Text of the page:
By Patricia H Kushlis
In the New York Times best seller The Black Swan: the Impact of the Highly Improbable (Random House 2010) its author Nassim Taleb argues that what we don’t know is likely to be far more relevant that what we do particularly with respect to significant – and unpredicted – “black swan” or rare but transformative events like the Arab Spring, 9/11 or even the collapse of the Soviet Union or the Russian and Ottoman Empires. (Two black swans on a lake at Myrtle Beach, May 2013 by PHKushlis)
A little further on in his book, Taleb cautions that the human brain too often focuses on the minutiae rather than the infrequent but life changing momentous events; therefore, blinding us to the forest for the trees, catching us unawares, throwing us off balance and unprepared for a radically different future because we fail to realize that “Black Swans “can be caused and exacerbated by their” unexpectedness.
But why are so many unexpected?
If we’d only put the pieces together before the fact, perhaps we could have averted 9/11 – but we didn’t. The signs were there. The few who had done so - or at least had reason to be suspicious - were stove-piped out of existence and their words of warning ignored by their supervisors.
Or the US government at its highest levels may have known that the
possibility that a black swan event was on the horizon – like the collapse of
the Soviet Union in 1991 – but our leaders were so focused on trying to prop
up a reasonably friendly but failing regime they failed to consider the range
of alternative future directions. The record shows, however, they had been warned.
An eclectic short reading list
A few days ago, a friend asked me for a few book recommendations. I thought briefly and suggested Taleb’s The Black Swan (which I am still reading) and Dan Balz’s Collision 2012.
Collision 2012 is a highly rated analysis of the US 2012 national elections by Dan Balz, a veteran political reporter and elections observer from the Washington Post.
I should also have added Orlando Figes, Natasha’s Dance: A Cultural History of Russia (Henry Holt, 2002) to this eclectic short list but didn’t. I thought I knew a fair amount about Russian culture but Figes – whose book I discovered thanks to my son who had left an unread copy on a book shelf – demonstrated how little I did know.
In Natasha’s Dance, Figes argues that the momentous events of 1917 had been set into motion by Napoleon’s 1812 invasion of Russia because of its overwhelming effect on the Decembrists – a group of young elite Russian officers who revolted against the Czarist regime on December 14, 1825. These men had fought in the Imperial army. They and the Russian winter successfully defended the crown and homeland against the French invaders. The Russian war effort succeeded but the Decembrist's subsequent revolt failed, the leaders ended with long prison sentences in Siberia but their personal experiences in the war had forever altered their perceptions of Russia, Russian governance, Russia’s role in the world and the Russian people.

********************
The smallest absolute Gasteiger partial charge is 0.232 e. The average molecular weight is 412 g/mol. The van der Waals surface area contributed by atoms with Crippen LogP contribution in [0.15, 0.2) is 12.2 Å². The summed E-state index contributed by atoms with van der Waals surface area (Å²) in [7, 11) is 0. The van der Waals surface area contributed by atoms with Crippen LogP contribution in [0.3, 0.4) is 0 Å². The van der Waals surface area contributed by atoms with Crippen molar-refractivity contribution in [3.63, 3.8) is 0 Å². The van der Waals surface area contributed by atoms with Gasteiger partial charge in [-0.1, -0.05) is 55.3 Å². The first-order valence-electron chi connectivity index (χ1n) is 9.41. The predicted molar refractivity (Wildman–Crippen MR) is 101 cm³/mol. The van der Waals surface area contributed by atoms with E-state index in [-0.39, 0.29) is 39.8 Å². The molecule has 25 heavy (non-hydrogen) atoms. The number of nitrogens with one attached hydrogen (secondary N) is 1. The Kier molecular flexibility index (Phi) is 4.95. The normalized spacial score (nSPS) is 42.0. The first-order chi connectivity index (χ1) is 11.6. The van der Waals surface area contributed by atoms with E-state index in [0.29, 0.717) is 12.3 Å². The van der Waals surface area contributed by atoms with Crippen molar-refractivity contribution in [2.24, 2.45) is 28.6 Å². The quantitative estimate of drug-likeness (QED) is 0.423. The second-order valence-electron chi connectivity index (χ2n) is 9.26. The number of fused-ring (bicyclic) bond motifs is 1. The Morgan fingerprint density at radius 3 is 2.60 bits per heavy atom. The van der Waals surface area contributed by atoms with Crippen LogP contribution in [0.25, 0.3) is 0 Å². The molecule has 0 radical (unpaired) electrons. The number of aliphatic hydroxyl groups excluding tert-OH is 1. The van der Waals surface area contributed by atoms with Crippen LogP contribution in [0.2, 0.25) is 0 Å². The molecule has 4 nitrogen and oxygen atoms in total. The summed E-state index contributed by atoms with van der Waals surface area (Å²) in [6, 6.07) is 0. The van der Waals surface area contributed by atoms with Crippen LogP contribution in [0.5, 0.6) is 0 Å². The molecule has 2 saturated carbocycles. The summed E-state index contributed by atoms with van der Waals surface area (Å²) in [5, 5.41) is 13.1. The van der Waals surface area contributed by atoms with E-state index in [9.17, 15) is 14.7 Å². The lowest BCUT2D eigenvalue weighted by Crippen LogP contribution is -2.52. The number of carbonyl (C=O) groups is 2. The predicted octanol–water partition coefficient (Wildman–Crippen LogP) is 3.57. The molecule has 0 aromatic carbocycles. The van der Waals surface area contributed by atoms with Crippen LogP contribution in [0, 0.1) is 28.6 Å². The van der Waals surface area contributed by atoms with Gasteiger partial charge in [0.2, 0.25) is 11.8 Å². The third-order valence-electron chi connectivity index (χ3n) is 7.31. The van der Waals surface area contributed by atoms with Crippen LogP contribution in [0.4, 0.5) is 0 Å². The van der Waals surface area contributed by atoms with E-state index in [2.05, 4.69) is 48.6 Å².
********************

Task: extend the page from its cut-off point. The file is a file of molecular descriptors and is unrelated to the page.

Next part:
The Decembrists had brought winds of change to the sleeping Russian heartland – or at least to the intellectuals and members of the Russian aristocracy. The rest of the next century was dominated by the Czarist government’s reactions to the new social ideas let in by the French invasion.
Yet, what if, Napoleon had let sleeping dogs lie and not attempted to conquer Russia? Or what if the French Revolution of 1789 had not ended in the “Reign of Terror” which resulted in the ascendancy of Napoleon and the subsequent Napoleonic Wars? If any one of these “black swan” events had been predicted and averted, how different would the face of Europe look today?
Would nationalism have even come to Russia? To Eastern Europe? To the Ottoman Empire? To Germany? Would World War I or II have ever happened? Would there have been a Communist controlled Soviet Union to collapse in 1991? Would Tchaikovsky have composed the 1812 Overture? Or Mikael Bulgakov written the anti-Stalinist novel The Master and Margarita which was published in 1940?
Or might Mitt Romney have won the 2012 election for
president if his campaign had understood and harnessed the power of the social
media effectively or taken the pulse of American voters more accurately? Romney was so sure he had won that he didn’t
even write a concession speech – but why was he so blind to something the Obama
campaign had harnessed so well? Or would it have mattered?
Were these events – and others like the great recession of 2007 – inevitable or could they – with better foresight - have been averted and the course of history changed?
has not ended. It is being played out
every day. Is it even possible to
protect against black swan events or - given life's apparent randomness - should we even try?